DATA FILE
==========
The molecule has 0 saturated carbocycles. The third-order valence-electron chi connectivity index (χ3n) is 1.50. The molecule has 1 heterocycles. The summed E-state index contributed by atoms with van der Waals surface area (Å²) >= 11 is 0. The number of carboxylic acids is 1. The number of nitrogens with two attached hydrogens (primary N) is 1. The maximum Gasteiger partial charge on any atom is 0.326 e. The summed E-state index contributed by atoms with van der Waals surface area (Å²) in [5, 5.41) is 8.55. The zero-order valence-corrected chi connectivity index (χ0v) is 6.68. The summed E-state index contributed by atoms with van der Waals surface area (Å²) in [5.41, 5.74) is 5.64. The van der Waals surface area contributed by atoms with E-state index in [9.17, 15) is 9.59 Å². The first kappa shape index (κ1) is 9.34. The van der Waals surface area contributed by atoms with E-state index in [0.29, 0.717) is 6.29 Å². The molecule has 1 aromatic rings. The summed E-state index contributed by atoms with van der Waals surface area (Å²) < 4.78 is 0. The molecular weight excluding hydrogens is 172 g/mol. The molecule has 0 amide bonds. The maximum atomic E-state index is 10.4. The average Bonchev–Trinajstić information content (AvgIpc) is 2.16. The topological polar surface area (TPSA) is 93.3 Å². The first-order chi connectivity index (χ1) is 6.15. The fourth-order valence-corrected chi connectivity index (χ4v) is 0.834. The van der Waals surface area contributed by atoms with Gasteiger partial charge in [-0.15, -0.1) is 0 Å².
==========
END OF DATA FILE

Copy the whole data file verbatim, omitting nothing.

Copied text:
The molecule has 0 saturated carbocycles. The third-order valence-electron chi connectivity index (χ3n) is 1.50. The molecule has 1 heterocycles. The summed E-state index contributed by atoms with van der Waals surface area (Å²) >= 11 is 0. The number of carboxylic acids is 1. The number of nitrogens with two attached hydrogens (primary N) is 1. The maximum Gasteiger partial charge on any atom is 0.326 e. The summed E-state index contributed by atoms with van der Waals surface area (Å²) in [5, 5.41) is 8.55. The zero-order valence-corrected chi connectivity index (χ0v) is 6.68. The summed E-state index contributed by atoms with van der Waals surface area (Å²) in [5.41, 5.74) is 5.64. The van der Waals surface area contributed by atoms with E-state index in [9.17, 15) is 9.59 Å². The first kappa shape index (κ1) is 9.34. The van der Waals surface area contributed by atoms with E-state index in [0.29, 0.717) is 6.29 Å². The molecule has 1 aromatic rings. The summed E-state index contributed by atoms with van der Waals surface area (Å²) < 4.78 is 0. The molecular weight excluding hydrogens is 172 g/mol. The molecule has 0 amide bonds. The maximum atomic E-state index is 10.4. The average Bonchev–Trinajstić information content (AvgIpc) is 2.16. The topological polar surface area (TPSA) is 93.3 Å². The first-order chi connectivity index (χ1) is 6.15. The fourth-order valence-corrected chi connectivity index (χ4v) is 0.834. The van der Waals surface area contributed by atoms with Gasteiger partial charge in [-0.15, -0.1) is 0 Å².